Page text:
If You Have Heart Disease, Lung Disease or a Pre-Existing Respiratory Condition, Smoke Might Make Your Symptoms Worse
People who have heart disease might experience:
- Inability to breathe normally.
- Cough with or without mucus.
- Chest discomfort.
- Wheezing and shortness of breath.
- Even healthy people may experience some of these symptoms in smoky conditions.
How to Improve the Air You Breath Indoors
Following are ways to protect your health:
- Pay attention to local air quality reports. Listen and watch for news or health warnings about smoke.
- If you are advised to stay indoors, keep indoor air as clean as possible. Keep windows and doors closed unless it is extremely hot outside. Run an air conditioner if you have one, but keep the fresh-air intake closed and the filter clean to prevent outdoor smoke from getting inside. If you do not have an air conditioner and it is too warm to stay inside with the windows closed, seek shelter elsewhere.
- Use a high-efficiency particulate air (HEPA) filter to reduce breathing problems. Room air cleaners, which utilize a HEPA filter, may reduce the number of irritating fine particles in indoor air.
Do not add to indoor pollution. When smoke levels are high, do not use anything that burns, such as candles, fireplaces or gas stoves. Do not vacuum because it stirs up particles already inside your home. Do not smoke because smoking puts even more pollution into the air.
Masks for Protecting Yourself from Fine Particulates
Most dust masks are not effective in reducing smoke exposure during a wildfire because they are not designed to filter very small particles and do not fit well enough to provide an airtight seal around the wearer’s mouth and nose.
- Surgical masks that trap small particles are designed to filter air coming out of the wearer’s mouth and do not provide a good seal to prevent inhalation of small particles or gases in smoke.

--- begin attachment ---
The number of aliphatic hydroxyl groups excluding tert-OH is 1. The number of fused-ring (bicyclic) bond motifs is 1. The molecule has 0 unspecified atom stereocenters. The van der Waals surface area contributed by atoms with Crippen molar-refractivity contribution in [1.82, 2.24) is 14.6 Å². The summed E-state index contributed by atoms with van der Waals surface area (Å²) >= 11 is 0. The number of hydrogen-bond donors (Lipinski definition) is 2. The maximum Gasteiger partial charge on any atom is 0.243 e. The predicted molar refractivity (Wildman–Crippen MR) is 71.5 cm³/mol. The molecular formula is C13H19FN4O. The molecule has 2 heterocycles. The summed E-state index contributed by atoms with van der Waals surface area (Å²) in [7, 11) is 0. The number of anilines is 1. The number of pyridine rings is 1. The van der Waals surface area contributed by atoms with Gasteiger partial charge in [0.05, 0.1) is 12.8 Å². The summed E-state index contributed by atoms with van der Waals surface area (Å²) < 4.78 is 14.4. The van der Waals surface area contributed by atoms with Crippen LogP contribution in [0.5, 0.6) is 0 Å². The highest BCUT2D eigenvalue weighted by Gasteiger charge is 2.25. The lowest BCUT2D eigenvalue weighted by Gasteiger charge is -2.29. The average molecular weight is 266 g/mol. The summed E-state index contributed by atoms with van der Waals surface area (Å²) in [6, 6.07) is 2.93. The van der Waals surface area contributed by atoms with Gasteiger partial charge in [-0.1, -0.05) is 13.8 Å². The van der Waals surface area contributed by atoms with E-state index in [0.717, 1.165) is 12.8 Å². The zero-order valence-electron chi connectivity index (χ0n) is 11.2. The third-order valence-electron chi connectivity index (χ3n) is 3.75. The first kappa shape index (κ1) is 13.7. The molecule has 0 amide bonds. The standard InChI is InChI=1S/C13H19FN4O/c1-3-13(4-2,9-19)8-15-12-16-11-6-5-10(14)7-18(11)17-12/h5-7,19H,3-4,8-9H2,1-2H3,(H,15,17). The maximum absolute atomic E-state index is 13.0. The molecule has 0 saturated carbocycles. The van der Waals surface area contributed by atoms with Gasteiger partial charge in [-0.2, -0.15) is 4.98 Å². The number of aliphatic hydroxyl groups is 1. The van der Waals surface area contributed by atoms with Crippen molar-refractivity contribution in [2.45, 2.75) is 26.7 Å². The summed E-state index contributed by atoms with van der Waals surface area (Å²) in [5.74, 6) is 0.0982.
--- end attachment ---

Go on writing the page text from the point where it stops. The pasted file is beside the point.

- Inexpensive paper “comfort” or “dust” masks commonly found at hardware stores are designed to trap large particles and do not provide enough protection for your lungs.
- Mask use may give the wearer a false sense of security, which might encourage too much physical activity and time spent outdoors. Also, wearing a mask may actually be harmful to some people with heart or lung disease because it can make the lungs work harder to breathe.
Many types of masks cannot effectively filter out small smoke particles. They can however, provide some protection from the larger smoke particles that can become airborne when sweeping up soot or ash during cleanup activities. Some types of masks can also filter out up to 95% of small smoke particles. These masks are marked with one of the following: “P95,” “R95” or “N95”, and tend to be more expensive than ordinary dust masks. Other masks with higher ratings (marked “P100,” “R100” or “N100”) can filter out even more particles. If properly fit to the wearer’s face, such masks can provide significant protection against particles in smoke. Without a good seal around the wearer’s mouth and nose, even these masks will not be effective. Also, they do not protect against irritating gases in smoke.
In reality it is best to perform air quality testing first, before you specify which mask is most appropriate. But most people during a crisis will simply by whatever is on the shelf at the nearby hardware store. Knowing how to properly don such a mask significantly increases its efficacy.
I also found out some interesting info on how long you should use an N95 mask before replacing it. I think the best advice is – 10 DAYS
Three years in a row California has had severe wildfire smoke. This appears to be the new normal, so please be aware and be safe!